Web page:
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    I am trying to apply for student loan and I find out this : "Most EU full-time students don’t qualify for help with living costs (known as ‘maintenance’)." Is this something new?
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    (Original post by Aneta81)
    I am trying to apply for student loan and I find out this : "Most EU full-time students don’t qualify for help with living costs (known as ‘maintenance’)." Is this something new?
    No it's been that way for years, you have to live in the U.K. for 5 years before you can have a living cost loan
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    I think is been 3 years no 5 years
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    (Original post by claireestelle)
    No it's been that way for years, you have to live in the U.K. for 5 years before you can have a living cost loan
    I think it is been 3 years, no 5 years.
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    (Original post by Aneta81)
    I think it is been 3 years, no 5 years.
    3 years used to be enough but they ve changed the rules, with brexit it might not be worth the risk of waiting till you hit those 5 years.
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    This is accurate and I think it's fair -you don't live here to be fair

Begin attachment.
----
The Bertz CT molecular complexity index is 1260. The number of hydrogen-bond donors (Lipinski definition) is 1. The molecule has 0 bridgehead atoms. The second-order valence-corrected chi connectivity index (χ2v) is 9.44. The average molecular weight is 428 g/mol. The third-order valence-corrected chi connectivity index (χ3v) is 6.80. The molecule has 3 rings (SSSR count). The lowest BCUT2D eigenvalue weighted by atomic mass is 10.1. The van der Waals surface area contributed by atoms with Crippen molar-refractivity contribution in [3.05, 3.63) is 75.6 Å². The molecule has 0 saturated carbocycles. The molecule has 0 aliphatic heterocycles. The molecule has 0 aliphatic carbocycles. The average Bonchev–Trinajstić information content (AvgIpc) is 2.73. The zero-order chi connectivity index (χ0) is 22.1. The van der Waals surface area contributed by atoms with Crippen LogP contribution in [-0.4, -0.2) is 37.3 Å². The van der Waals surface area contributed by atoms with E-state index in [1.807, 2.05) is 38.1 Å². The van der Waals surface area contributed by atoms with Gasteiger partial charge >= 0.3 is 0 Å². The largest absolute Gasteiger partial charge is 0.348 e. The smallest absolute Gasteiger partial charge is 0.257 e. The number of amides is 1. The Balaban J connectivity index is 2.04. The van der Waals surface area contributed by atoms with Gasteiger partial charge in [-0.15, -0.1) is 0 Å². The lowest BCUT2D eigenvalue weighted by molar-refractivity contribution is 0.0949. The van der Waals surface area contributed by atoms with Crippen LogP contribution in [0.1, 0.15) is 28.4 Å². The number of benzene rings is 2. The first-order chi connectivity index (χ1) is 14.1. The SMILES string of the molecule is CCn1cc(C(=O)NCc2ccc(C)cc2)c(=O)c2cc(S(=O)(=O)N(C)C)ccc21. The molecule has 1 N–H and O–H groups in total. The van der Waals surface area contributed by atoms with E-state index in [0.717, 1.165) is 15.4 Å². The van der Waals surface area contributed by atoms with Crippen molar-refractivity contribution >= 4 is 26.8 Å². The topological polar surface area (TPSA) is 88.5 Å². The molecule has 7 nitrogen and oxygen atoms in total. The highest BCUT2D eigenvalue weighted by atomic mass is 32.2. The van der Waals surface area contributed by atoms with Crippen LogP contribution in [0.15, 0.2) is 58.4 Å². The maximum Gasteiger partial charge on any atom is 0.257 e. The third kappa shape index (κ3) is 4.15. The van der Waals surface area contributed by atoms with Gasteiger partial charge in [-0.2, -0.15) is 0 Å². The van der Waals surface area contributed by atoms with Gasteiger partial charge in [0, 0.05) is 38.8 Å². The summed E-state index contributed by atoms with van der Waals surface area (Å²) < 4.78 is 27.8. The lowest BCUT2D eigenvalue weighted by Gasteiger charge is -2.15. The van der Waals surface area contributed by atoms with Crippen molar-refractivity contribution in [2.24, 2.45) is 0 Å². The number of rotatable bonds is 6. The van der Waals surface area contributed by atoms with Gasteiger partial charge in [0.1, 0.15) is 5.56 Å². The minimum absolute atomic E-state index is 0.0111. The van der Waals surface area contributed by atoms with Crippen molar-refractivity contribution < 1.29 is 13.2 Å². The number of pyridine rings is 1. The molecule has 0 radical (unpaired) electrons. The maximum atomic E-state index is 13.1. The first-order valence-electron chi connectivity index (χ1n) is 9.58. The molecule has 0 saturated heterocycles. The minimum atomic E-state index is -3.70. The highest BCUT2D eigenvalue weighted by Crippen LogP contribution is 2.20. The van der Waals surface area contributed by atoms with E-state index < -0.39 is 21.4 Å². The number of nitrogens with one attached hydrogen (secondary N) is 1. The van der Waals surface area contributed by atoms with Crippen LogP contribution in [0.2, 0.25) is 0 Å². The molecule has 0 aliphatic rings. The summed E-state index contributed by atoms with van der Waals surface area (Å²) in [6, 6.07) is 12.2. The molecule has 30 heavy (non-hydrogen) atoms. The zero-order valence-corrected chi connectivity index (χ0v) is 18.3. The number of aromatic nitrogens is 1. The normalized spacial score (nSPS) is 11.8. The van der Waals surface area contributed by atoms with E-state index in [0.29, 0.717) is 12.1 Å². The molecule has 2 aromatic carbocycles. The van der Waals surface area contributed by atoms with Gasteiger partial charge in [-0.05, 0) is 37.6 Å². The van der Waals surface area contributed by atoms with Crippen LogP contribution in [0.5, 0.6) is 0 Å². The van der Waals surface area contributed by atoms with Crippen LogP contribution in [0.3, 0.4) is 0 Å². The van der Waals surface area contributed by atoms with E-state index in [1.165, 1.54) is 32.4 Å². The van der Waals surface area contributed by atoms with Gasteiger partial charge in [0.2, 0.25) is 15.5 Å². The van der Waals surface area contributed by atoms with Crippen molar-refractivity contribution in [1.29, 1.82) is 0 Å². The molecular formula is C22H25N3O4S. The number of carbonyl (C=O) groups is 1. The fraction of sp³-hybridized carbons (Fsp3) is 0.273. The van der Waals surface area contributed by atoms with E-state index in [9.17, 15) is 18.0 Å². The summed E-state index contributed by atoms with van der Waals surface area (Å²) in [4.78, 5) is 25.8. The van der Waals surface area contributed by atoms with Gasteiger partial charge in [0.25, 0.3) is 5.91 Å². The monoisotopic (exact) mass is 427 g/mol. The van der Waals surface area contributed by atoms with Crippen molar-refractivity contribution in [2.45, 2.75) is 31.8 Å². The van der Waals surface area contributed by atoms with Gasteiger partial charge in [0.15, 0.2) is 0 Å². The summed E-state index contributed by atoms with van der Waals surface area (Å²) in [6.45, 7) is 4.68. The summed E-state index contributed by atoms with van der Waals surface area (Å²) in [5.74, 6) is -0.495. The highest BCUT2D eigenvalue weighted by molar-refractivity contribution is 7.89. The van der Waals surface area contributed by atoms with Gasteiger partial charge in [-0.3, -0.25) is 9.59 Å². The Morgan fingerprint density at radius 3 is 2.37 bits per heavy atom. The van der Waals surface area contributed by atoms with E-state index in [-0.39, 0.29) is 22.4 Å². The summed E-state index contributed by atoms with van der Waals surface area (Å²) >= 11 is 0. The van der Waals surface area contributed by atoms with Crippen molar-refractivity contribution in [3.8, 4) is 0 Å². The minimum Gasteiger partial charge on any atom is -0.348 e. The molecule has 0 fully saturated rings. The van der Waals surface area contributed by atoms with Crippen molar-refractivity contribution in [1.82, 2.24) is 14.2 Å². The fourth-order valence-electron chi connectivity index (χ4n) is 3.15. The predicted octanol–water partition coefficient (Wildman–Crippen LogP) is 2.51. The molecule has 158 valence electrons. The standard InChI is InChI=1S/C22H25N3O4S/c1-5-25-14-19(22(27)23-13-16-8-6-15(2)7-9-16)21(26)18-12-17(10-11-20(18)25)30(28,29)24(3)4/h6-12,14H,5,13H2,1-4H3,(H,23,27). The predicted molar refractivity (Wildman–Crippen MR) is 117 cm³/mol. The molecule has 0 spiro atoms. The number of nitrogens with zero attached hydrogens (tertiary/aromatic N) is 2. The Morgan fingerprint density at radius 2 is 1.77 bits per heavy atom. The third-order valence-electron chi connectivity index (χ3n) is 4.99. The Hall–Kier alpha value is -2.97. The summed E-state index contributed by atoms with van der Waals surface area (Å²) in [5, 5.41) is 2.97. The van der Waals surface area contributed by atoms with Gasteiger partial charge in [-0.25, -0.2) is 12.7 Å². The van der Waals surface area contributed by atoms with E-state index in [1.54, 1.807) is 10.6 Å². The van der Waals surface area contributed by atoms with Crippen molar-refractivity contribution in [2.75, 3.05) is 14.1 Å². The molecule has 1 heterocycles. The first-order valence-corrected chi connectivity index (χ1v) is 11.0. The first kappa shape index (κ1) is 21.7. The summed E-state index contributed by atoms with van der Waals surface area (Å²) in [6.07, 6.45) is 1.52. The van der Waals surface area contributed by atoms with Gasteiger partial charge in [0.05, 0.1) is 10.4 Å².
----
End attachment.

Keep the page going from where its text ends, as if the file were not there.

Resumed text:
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    (Original post by fxlloutboyy)
    This is accurate and I think it's fair -you don't live here to be fair

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    It's a loan.
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    (Original post by Aceadria)
    It's a loan.
    Should we start to give loans to US and CA citizens, just because it's a loan? The money has to come from somewhere upfront, that being the British taxpayer. It will take ages to pay back and there's no guarantee it will ever be paid back at all. We are rightly strict on who we give loans to.
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    (Original post by Glassapple)
    Should we start to give loans to US and CA citizens, just because it's a loan? The money has to come from somewhere upfront, that being the British taxpayer. It will take ages to pay back and there's no guarantee it will ever be paid back at all. We are rightly strict on who we give loans to.
    A loan implies interest which implies return. Investing in such mediums are beneficial in the long-term as long as there are legal codes to protect both parties (and there are).
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    (Original post by Aceadria)
    A loan implies interest which implies return. Investing in such mediums are beneficial in the long-term as long as there are legal codes to protect both parties (and there are).
    So let's give loans to everyone we clap eyes on, they're all bound to have the means to pay them back and they will all certainly earn over the repayment threshold every year for the rest of their lives.
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    (Original post by Aceadria)
    A loan implies interest which implies return. Investing in such mediums are beneficial in the long-term as long as there are legal codes to protect both parties (and there are).